Liang euichao on His Trip to America / 337
trusts, until today almost g0 percent of the capital
of the entire United States is under the control of
trusts. The United is the premier cap_
italist nation in the world, and American capital
amounts ro almosr half that of the entire world.
Thus somewhat less than half of the world,s total
capitai is now in the hands of this tiny number of
trust barons. Alasl How strange! How amazing!

In sum, the trust is the darling of the twentieth
century, and certainly cannor be destroyed by hu_
man effort, as is recogn rzed by all oi even the
slightest learning. From now on, domestic trusts
will grow into international trusts, and the nation
that will be most severely victimized will surely be
China. It is clear that we cannor look at this prob_
lem as if observrng a fire from the opposiie shore.


Americans have an unofficial form of punishment
known as “lynching,,with which to treaiblacks.
Such a phenomenon is unimaginable among civi_
Iized countries. Ir started wit”h u fur-“, ,ir_.a
Lvnch. Because he had been offended by a black,
he suspended him from a tree to u,ait for the po_
lice officers ro arrir-e. bur rhe black man aiea Ue_
fore thev came. So his name has been used for this
ever since. Recentlr-the common pracrice is burn_
ing people to dertL. fhene’er ,’b,tr.-k i”. .o-_
mitted an offense a mob will be direcrh-garhered
and burn him without going through ihl .ou.rr.

Had I only been told about this and nor

America myself I wouid nor have t,elieled that
such cruel and inhuman acts could b,e performed
in broad daylight in the twentieth cenrun.. During
the ten months I was in America I counred no less
than ten-odd accounts of this srrange business in
the newspapers. At first I shocf,ed, but have
become accustomed to reading ,boilt it urrd ,ro
longer consider it strange. Checking the statistics
on it, there have been an average o{tSl such pri_
vate punishments each year since 1g84. Hah!
7hen Russia killed a hundred and some score
Jews, the whole world considered it savage. But I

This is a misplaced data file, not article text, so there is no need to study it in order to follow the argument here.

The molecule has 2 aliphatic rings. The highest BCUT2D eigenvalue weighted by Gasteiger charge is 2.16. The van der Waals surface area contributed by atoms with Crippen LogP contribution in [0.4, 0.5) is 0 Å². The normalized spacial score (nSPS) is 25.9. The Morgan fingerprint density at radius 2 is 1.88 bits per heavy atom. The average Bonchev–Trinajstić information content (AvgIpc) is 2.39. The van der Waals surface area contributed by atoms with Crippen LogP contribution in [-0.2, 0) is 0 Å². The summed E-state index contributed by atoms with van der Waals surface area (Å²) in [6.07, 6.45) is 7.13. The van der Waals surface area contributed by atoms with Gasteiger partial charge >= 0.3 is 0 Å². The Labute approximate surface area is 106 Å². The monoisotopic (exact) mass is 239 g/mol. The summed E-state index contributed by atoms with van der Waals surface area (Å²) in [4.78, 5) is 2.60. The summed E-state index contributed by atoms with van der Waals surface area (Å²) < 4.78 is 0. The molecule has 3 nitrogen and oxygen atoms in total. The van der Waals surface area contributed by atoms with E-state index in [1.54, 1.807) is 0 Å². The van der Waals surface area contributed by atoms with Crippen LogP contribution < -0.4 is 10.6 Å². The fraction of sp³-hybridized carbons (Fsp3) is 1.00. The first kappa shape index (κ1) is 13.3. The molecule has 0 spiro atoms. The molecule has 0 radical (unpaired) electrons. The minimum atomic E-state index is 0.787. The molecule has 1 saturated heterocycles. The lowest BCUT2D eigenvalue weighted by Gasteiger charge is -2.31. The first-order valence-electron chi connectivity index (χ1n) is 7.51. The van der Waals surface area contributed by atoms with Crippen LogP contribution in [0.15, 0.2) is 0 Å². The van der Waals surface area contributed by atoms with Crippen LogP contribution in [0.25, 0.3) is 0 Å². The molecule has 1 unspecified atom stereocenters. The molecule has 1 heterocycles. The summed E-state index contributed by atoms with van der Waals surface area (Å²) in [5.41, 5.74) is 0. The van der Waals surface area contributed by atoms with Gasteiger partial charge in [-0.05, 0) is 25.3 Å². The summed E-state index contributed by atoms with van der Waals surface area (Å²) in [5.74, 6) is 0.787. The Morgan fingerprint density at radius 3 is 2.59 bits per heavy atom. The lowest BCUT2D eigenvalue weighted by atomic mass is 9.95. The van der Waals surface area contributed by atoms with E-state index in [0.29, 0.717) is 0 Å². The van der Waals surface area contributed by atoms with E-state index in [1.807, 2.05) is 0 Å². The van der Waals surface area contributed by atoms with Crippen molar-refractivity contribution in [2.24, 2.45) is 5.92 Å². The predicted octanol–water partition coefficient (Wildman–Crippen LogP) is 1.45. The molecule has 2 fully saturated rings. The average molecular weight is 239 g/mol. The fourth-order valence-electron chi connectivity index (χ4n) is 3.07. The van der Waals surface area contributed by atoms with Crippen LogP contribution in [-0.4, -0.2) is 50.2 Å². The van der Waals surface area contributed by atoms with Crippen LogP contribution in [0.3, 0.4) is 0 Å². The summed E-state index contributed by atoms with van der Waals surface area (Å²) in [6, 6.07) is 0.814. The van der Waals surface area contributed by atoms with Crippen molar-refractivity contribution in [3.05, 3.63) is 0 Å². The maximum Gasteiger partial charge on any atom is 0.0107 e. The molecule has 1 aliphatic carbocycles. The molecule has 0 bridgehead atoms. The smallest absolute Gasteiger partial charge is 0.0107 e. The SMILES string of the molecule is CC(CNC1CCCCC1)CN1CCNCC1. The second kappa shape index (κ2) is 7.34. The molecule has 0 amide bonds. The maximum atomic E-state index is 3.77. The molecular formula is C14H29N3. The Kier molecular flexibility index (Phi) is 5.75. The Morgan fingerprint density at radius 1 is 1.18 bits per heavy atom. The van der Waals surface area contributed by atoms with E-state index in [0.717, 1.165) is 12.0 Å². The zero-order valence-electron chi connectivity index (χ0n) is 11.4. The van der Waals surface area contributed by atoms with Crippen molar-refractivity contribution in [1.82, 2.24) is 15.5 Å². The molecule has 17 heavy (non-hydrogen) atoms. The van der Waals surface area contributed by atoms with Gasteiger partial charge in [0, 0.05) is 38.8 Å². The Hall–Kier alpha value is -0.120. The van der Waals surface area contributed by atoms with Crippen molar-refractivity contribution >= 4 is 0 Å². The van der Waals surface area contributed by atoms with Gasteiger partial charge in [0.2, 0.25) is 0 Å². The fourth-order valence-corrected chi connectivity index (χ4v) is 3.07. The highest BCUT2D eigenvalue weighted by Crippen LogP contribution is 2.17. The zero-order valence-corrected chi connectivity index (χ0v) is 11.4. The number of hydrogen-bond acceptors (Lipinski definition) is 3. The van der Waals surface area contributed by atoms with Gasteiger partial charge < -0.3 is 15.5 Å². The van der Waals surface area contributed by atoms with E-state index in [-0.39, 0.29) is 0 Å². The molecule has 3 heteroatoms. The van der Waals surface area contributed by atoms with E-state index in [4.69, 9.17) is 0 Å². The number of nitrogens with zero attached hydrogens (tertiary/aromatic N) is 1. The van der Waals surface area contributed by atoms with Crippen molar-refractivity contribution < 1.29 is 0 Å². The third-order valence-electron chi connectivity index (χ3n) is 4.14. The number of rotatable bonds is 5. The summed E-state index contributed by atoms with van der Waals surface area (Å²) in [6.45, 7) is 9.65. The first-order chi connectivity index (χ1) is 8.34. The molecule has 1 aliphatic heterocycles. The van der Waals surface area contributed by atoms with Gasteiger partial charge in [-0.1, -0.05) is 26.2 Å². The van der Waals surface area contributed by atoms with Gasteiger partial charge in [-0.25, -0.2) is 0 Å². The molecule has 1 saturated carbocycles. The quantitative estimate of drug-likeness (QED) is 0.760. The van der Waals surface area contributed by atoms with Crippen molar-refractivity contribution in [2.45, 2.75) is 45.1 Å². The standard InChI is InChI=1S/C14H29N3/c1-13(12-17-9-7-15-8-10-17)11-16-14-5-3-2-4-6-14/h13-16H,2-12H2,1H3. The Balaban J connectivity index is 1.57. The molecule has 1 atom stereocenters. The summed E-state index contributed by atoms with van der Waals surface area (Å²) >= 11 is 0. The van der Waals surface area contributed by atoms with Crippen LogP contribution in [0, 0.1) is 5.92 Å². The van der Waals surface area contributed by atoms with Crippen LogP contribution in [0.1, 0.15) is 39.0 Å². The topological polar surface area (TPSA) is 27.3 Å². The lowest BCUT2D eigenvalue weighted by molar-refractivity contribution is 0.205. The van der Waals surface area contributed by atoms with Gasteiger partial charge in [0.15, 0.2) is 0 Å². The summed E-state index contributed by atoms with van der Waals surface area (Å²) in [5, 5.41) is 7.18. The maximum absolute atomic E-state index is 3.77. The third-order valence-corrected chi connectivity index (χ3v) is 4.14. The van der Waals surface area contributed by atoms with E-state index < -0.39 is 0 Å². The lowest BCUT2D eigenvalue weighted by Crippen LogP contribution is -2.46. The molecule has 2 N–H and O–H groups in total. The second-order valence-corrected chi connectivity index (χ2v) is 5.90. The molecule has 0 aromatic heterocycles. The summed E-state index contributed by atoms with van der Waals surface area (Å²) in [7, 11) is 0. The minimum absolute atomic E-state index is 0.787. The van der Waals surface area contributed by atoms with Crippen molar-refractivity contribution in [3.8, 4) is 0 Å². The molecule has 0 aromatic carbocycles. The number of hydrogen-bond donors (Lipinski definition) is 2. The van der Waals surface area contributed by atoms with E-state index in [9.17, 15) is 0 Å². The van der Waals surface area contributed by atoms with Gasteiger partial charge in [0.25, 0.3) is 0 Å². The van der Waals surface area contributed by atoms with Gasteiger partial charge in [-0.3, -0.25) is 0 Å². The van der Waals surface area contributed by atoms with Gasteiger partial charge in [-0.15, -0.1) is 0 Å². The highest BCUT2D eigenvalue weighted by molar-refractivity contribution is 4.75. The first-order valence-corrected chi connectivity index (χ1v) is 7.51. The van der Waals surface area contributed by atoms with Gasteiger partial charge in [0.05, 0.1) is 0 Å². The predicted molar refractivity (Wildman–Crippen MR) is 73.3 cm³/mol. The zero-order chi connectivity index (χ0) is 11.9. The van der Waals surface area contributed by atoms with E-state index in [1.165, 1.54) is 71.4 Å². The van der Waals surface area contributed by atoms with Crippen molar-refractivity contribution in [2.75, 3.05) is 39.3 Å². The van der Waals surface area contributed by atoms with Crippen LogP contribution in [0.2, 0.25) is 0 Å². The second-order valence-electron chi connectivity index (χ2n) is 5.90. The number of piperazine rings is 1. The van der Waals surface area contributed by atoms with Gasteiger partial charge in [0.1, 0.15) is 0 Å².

do not know how to decide which i, -o.ri Amer_
ica or Russia.


338 I The Eaily Tottentietb Century

To be sure there is something despicable about
the behavior of blacks. They would die nine times
over without regret if they could possess a white
woman’s flesh. They often rape them at night in
the forest and then kill them in order to silence
them. Nine out of ten lynchings are for this, and it
is certainl.v something to be angry about. Still,
rvhv does the government allow wanton lynch-
ings to go unpunished even though there is a
judiciar,v? The reason is none other than precon-
ceived opinions about race. The American Decla-
rarion of Independence says that people are all
born free and equal. Are blacks alone not people?
Alas, I now understand what it is that is called
“civilization” these days!


The various university libraries I have seen do not
have people who retrieve books [from the stacks],
but let students go and get them on their own. I
was amazed. At the University of Chicago, I asked
the head of the library whether or not books were
lost this way. He answered that about two hun-
dred volumes were lost every year, but hiring sev-
eral people to supervise the books would cost
more than this small number of books and, fur-
ther, would inconvenience the students. So it is
not done. In general, books are lost mostly during
the two weeks before examinations because stu-
dents steal them to prepare for examinations, and
many of them are afterwards returned. In this can
be seen the general level of public morality. Even
a small thing like this is something Orientals could
not come close to learning to do in a hundred


From s.hat has been discussed above, the weak-
nesses of the Chinese people can be listed as fol-

1. Our character is that of clansmen rather
than citizens. Chinese social organizationis based

on family and clan as the unit rather than on the
individual, what is called “regulating one’s familr
before ruling the country.” . . . In my opinion-
though the power of self-government of the An–
ans of the’West was developed earlier, our Chi-
nese system of local self-government was just as
good. ‘S[hy is it that they could form a nation-
state and we could not? The answer is that what
they developed was the city system of self-
government, while we developed a clan system of
self-government. . . . That Chinese can be clans-
men but cannot be citizens, I came to believe more
strongly after traveling in North America. . . .


have a village mentality and not a na-
tional mentality. I heard Roosevelt’s speech to the
effect that the most urgent task for the American
people is to get rid of the village mentality, bv
which he meant people’s feelings of loyalry to